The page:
But what about now? The Lions have completely and totally rebuilt their defensive line in just a year. They now project to be starting a defensive front on rushing downs of Trey Flowers-Snacks Harrison-A’Shawn Robinson and on passing downs of Trey Flowers-Mike Daniels-Da’Shawn Hand. Flowers has quietly become one of the NFL’s best edge defenders, not someone who racks up sacks but who constantly pressures the QB and is also tremendous in run defending at setting the edge. Snacks Harrison has long been one of the NFL’s five best nose tackles at run stuffing, and he single handedly helped flip the Lions from the worst rushing defense in the league to one of the best after being traded for mid-season in 2018. Then there’s A’Shawn Robinson, who went from looking like a borderline bust to Snacks Jr. after the Lions acquired Harrison, a budding dominant nose tackle in run defending himself. On passing downs, the Lions can turn to Da’Shawn Hand, who was one of the NFL’s best rookie defenders last year, a silent rising star who proved great at rushing the passer. And last but not least, they signed Mike Daniels, the aging three tech DT who is a pass rushing savant from the interior. In one calendar year, the Lions have gone from having the NFL’s worst defensive line to maybe its best.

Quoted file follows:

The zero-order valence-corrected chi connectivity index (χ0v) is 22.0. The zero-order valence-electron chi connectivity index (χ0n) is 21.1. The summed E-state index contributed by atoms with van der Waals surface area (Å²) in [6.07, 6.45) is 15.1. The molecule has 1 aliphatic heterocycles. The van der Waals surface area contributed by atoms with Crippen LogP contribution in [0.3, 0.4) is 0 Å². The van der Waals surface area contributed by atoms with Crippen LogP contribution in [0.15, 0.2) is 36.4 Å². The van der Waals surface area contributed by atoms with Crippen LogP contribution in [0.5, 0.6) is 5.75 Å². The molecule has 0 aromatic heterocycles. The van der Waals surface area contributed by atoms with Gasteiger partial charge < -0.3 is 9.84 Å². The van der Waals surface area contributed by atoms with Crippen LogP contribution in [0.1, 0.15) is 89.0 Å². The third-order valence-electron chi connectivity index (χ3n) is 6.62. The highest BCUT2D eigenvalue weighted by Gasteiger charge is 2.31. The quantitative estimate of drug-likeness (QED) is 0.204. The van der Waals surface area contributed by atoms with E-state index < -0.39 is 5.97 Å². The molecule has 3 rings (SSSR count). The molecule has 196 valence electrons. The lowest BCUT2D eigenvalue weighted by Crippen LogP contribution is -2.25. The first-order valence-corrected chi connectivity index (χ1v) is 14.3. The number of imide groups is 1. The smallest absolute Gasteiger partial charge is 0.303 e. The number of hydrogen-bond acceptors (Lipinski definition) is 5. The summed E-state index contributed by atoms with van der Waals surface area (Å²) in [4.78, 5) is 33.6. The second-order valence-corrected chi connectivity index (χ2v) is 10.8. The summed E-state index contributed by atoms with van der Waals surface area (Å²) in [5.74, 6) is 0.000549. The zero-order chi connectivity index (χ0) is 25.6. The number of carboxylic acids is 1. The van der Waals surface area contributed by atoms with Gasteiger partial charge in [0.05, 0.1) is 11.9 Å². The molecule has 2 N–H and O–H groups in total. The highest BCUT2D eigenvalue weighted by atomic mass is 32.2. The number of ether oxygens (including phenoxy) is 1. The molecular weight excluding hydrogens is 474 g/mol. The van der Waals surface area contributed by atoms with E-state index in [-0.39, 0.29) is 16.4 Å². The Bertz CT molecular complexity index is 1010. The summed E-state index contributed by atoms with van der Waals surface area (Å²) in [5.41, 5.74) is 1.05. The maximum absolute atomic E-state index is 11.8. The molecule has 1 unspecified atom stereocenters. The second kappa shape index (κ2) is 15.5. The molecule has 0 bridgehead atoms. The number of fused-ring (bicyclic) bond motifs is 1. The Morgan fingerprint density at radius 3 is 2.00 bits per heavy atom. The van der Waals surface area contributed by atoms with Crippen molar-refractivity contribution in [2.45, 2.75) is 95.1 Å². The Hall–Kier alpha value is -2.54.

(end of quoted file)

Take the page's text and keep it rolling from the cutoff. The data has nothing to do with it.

I can’t lie, that’s got me pretty damn excited.
So what’s that they always say about training camp hype?
Don’t you dare
Something about never taking it seriously?
No No No No No No No
Nice try, I’m going all-in this year. The TJ Hockenson hype is real.
Just two days into Lions training camp and first round, #8 overall draft pick TJ Hockenson of Iowa, a tight end, has been earning all the hype. And more. And more. I don’t want to be hurt again, but aaaargh I’m buying in. I chronicled the conflictions of drafting a tight end in the high first round (again) in this article back in May, but the bottom line at the time was that Hockenson was the best and most NFL-ready tight end prospect in nearly 15 years. Now he shows up in training camp and starts torching the defense in the red zone, hauling in TD after TD? Yep, it’s real.